India@75: Economy must run faster to address socio-eco problems

The dominant view in the literature on development economics in the 1950s and 1960s was that the government had an important role to play and that it should undertake activities that would compensate for ‘market failure’.

indian economy
India’s average growth till the end of the 1970s remained modest with the average growth rate being 3.5%. (Representational image)

By C RANGARAJAN

India’s economic journey started with Independence. Many people do not realise that India’s economic progress in the first half of the twentieth century under British rule was dismal. During these five decades, India’s annual growth rate was just 0.9%. With population growing at 0.83%, per capita income remained almost flat. Immediately after Independence, growth became the most urgent concern for policymakers.

The dominant view in the literature on development economics in the 1950s and 1960s was that the government had an important role to play and that it should undertake activities that would compensate for ‘market failure’. The literature also emphasized the benefit of a coordinated and consistent set of investment decisions.

It is this line of reasoning that led most developing countries, including India, to formulate economy-wide plans. Though India adopted a mixed economy, the mix was tilted heavily towards state, at least incrementally. However, by the 1970s, it was becoming clear that the model we had chosen was not delivering. But our policymakers refused to recognize this. It was around that time China made a big change.

It was the crisis of 1990–91 that compelled the policymakers to turn to an ‘idea whose time had come’. The break with the past came in three important directions – first to dismantle the complex regime of licences, permits and controls, second to reverse the strong bias towards state ownership and third to abandon the inward-looking trade policy.

Trends in growth

India’s average growth till the end of the 1970s remained modest with the average growth rate being 3.5%. However, on several parameters, there were noticeable improvements, such as the literacy rate and life expectancy. There was breakthrough in Agriculture after Green Revolution.

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The industrial base was also widened. The Indian economy did grow at 5.6% in the 1980s. But it was accompanied by sharp deterioration in the fiscal and current account deficits and the economy faced the worst crisis in 1991–92.

Between 1992–93 and 2000–01, GDP at factor cost grew annually by 6.20%. Between 2001–02 and 2012–13, it grew by 7.4% and the growth rate between 2013–14 and 2019–20 was 6.7%. The best performance was between 2005–06 and 2010–11 when GDP grew by 8.8%, showing what the potential growth rate of India was. During this period, the investment rate reached the peak of 39.1% in 2007–08. However, the growth story suffered a setback after 2011–12.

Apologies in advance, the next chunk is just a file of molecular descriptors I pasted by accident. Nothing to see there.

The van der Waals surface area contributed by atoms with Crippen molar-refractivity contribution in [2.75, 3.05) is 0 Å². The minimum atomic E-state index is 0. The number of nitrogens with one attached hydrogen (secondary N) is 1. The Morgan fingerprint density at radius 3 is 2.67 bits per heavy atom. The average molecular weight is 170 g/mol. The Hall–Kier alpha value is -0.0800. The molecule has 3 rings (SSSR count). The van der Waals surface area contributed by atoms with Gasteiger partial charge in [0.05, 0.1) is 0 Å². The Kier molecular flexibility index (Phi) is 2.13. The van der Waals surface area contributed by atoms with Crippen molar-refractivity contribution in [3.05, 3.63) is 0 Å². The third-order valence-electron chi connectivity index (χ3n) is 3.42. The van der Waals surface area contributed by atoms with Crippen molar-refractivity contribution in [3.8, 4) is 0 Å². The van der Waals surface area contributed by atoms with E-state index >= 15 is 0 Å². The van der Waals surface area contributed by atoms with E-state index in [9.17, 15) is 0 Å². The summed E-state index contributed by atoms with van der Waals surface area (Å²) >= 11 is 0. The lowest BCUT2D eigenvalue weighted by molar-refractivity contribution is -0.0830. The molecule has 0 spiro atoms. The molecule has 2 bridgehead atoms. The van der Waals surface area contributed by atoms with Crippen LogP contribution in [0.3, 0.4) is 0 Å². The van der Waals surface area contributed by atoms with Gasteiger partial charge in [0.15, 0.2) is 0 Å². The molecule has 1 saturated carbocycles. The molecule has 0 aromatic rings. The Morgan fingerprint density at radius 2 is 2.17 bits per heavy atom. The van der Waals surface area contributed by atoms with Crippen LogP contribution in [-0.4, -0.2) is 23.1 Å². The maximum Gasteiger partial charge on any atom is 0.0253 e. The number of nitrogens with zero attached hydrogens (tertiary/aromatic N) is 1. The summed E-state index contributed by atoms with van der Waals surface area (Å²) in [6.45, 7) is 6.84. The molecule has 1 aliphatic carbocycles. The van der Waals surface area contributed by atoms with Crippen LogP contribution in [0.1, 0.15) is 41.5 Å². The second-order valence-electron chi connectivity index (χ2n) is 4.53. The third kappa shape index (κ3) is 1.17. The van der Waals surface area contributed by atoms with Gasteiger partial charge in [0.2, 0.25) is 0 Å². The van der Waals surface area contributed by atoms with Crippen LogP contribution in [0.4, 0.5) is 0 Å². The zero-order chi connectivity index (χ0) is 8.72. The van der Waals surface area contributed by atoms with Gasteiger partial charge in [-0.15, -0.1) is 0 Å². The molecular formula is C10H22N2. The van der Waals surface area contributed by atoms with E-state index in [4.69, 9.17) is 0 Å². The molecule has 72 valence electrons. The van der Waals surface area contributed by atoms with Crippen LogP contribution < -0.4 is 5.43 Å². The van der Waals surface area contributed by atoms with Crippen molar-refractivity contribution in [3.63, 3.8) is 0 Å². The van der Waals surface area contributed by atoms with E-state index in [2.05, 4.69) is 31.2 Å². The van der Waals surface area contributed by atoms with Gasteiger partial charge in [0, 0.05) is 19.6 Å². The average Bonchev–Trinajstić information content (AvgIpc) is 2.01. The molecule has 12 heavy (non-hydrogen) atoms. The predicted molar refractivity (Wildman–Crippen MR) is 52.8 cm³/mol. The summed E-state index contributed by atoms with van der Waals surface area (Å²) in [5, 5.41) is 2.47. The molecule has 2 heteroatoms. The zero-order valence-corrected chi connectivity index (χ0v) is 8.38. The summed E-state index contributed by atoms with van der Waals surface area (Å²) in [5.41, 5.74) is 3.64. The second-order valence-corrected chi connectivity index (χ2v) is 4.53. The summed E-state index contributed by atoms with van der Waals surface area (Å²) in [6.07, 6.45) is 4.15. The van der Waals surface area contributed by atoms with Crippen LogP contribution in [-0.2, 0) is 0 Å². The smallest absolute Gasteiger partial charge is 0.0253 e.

The decline in growth rate which started well before the advent of Covid-19 should make the policymakers reflect and introspect. The growth performance since 2012–13 is a bit difficult to interpret. The introduction of a new series on national income with the base 2011–12 has raised many controversies. After good performance in 2015-16 and 2016-17, growth started declining and touched the level of 3.7% in 2019–20. In fact, this period is marked by a sharp decline in gross fixed capital formation rate from 33.4% of GDP in 2012–13 to 28.8% in 2019–20.

Also read| India @75: A long, arduous road ahead

The economic impact of Covid-19 is largely because of the actions taken to contain the spread of Covid-19 such as the lockdown. The net result has been a decline in growth rate by 6.6 per cent in 2021 and a rise in growth rate by 8.7% in 2021–22. The economy is virtually where it was in April 2020. We have lost two years. The decline in output is even greater when looked at from the trend rate of growth.

2022–23 could have been the first normal year after Covid-19. However, the economic impact of Russia-Ukraine war can be severe, if it continues for long. The sudden surge in crude oil prices can severely affect our BOP and the current account deficit can rise to 3% of GDP or even higher. Perhaps, we should settle for a growth rate of 7% in 2022-23.

Challenges and opportunities

Post Covid-19 and post the Russia–Ukraine war, there is need to lay down a clear roadmap for India’s future development. Initially, we need to raise the growth rate to 7% and then follow it up with a growth rate of 8 to 9%. We have shown that in the past we can have a growth rate of 8 to 9% over a sustained period of six to seven years. What is needed is to raise the investment rate steadily back to around 33% of GDP.

India’s future growth path cannot be unidimensional. We need a strong export sector, both of goods and services. We also need a strong manufacturing sector domestically both with a view to meeting the domestic demand as well as providing employment to a wide cross section of talent. Our own ‘sunrise industries’ will be different from those of other countries. The rapid pace of globalization that we saw since the beginning of the 1990s will slow down for a variety of reasons. Atmanirbhar should not result in pure import substitution. That is neither economically sound nor is it desirable. An open economy with some limitations is still the best route to follow.

We need to raise the savings and investment rates rapidly and keep the ICOR around 4 which is a reflection of the efficiency with which we use capital and labour. Growth is the answer to many of our socio-economic problems. In terms of growth, we have a long way to go. We need to run faster.

The author is former chairman of the Economic Advisory Council to the PM and former governor, RBI

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